# The Mutilated Chessboard: Part I

Here is a little puzzle, just for fun. I may post hints in the comments if people ask.

Take an 8×8 chessboard.

Imagine we have a set of dominoes and we want to cover this chessboard. Each domino covers up exactly two squares. The goal is to cover the chessboard completely, in a way that none of the dominoes overlap or stick off the board.

First question: is that possible?

Answer: It is. Here is one way to do it. Each of the colorful rectangles below represents a domino.

A setup like the one in the picture above, where the board is completely covered with dominoes that don’t overlap and don’t go off the board, is called a tiling.

Now take an 8×8 board and cut off the top right corner and the bottom left corner.

Here comes the puzzle.

Can this board, without the two boxes on the corners, be covered completely with dominoes? Is there a tiling of this board?

There are two possible types of solutions to this puzzle. The format of the solution depends on whether a tiling exists or not.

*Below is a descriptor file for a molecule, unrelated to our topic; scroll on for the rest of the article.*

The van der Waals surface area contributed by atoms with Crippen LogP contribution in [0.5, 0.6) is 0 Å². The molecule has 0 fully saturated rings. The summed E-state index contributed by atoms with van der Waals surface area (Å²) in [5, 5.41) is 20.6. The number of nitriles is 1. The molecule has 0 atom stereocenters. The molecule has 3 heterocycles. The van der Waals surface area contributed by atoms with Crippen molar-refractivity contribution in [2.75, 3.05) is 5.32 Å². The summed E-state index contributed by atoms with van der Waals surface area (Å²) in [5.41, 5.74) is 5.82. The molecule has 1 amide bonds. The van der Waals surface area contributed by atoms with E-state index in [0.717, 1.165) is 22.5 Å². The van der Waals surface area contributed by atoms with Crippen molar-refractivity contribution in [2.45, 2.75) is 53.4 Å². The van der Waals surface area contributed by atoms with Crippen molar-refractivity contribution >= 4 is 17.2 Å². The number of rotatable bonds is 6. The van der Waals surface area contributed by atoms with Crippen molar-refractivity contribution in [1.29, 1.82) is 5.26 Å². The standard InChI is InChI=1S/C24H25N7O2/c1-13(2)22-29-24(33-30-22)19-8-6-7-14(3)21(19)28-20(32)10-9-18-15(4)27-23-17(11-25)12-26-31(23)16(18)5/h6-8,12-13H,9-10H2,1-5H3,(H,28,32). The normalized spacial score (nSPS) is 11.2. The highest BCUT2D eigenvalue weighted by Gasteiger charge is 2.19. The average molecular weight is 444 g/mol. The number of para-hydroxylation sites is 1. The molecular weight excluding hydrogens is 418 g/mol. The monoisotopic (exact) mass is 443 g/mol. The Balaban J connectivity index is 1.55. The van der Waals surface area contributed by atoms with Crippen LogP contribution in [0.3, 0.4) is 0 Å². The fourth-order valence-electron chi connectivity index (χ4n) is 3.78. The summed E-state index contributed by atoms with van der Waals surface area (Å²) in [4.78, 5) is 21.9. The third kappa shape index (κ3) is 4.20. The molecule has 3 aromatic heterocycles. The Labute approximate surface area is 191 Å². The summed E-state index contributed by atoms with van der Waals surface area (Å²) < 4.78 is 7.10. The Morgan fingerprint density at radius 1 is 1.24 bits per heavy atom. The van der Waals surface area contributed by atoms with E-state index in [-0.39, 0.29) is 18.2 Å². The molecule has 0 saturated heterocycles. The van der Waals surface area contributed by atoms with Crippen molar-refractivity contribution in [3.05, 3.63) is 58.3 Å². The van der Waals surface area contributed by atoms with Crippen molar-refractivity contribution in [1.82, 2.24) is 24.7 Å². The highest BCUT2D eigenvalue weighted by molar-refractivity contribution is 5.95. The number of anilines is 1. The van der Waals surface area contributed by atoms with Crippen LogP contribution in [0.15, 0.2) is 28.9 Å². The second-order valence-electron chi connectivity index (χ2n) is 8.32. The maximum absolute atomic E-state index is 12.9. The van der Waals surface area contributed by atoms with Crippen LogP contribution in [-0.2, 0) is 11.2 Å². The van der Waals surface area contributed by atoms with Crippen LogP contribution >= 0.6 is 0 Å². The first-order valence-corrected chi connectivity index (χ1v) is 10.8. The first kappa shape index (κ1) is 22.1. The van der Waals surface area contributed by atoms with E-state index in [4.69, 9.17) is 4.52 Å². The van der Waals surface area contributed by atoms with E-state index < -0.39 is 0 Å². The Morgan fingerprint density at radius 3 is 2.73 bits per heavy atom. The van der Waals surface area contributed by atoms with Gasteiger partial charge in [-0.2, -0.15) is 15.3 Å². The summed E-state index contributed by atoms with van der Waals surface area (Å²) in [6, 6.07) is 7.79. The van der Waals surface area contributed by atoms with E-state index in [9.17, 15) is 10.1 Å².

1. There might be a tiling that works. In that case, a solution would be the tiling: a picture of how to cover the board.
2. There might be no tiling that works. In other words, it might be impossible to cover this board with dominoes, no matter how many combinations you try. In that case, a solution would consist of a reason why no tiling can work. If there can’t be a tiling, then why not? Can you prove it?

This is called the “Mutilated Chessboard” problem. It doesn’t involve a lot of mathematical sophistication. It does require creative problem solving. My favorite solution to this puzzle is clever, but simple.

Feel free to post thoughts or questions in the comments! I’ll try to respond, and maybe even post hints.

And no full solutions, please. We’ll get to that in the next post.